Drugs are bad. But not that bad, at least not for Billy Mays.
Despite an initial autopsy report indicating that cocaine played a significant role in the super-pitchman's unexpected death last June, an independent evaluation—carried out by a doctor hired by the Mays family—now claims that while the nose candy may have been present in Mays' system, it had absolutely nothing to do with his premature demise.
Dr. William Manion issued a six-page report on his findings contradicting Florida's Hillsborough County medical examiner, who said that Mays died of heart disease and that his cocaine use was a contributing factor.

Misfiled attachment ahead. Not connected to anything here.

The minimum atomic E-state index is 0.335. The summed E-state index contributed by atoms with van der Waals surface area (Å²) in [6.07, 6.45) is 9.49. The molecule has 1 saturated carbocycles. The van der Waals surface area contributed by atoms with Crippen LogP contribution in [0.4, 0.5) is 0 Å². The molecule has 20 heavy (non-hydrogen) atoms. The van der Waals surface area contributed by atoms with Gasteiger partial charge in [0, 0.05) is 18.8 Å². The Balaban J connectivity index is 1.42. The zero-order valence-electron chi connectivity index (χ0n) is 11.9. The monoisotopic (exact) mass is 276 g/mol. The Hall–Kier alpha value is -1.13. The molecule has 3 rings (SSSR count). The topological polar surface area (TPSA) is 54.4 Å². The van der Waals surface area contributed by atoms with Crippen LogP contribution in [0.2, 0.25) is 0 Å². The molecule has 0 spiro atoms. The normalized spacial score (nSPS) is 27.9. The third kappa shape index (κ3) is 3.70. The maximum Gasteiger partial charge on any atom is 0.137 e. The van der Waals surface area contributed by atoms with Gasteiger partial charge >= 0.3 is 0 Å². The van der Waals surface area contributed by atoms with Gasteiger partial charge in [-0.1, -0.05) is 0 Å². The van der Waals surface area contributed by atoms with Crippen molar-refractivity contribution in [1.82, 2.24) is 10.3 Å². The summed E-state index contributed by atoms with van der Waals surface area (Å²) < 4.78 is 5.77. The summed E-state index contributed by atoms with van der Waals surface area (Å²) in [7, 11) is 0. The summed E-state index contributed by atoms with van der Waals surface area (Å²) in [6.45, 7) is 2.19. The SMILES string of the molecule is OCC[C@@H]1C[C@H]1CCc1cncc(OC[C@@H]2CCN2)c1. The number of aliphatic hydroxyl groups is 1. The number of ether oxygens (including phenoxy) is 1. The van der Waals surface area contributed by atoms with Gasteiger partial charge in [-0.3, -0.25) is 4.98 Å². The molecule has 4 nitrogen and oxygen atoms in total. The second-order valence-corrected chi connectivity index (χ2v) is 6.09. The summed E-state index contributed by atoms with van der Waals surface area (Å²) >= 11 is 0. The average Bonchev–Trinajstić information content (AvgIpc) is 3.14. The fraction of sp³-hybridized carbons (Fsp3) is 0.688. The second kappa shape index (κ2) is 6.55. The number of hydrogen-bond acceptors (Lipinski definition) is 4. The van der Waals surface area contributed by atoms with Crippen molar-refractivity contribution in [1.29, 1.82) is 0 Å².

According to Manion, the county coroner was only partly right.
"It is my opinion to a reasonable degree of medical certainty that cocaine was not a significant contributing factor to the death of the late William Darrel Mays," he said, going on to say that Mays' nasal passages had neither deteriorated nor shown any damage typical of a chronic cocaine user, and that nothing in his "medical, social or professional history" suggested such behavior.
Of course, it's of note that Manion did not actually conduct an autopsy of his own and admittedly has yet to even physically examine the body. His findings, instead, were based on a review of the report issued by the medical examiner's office.
Which, apparently, is good enough for the Mays family.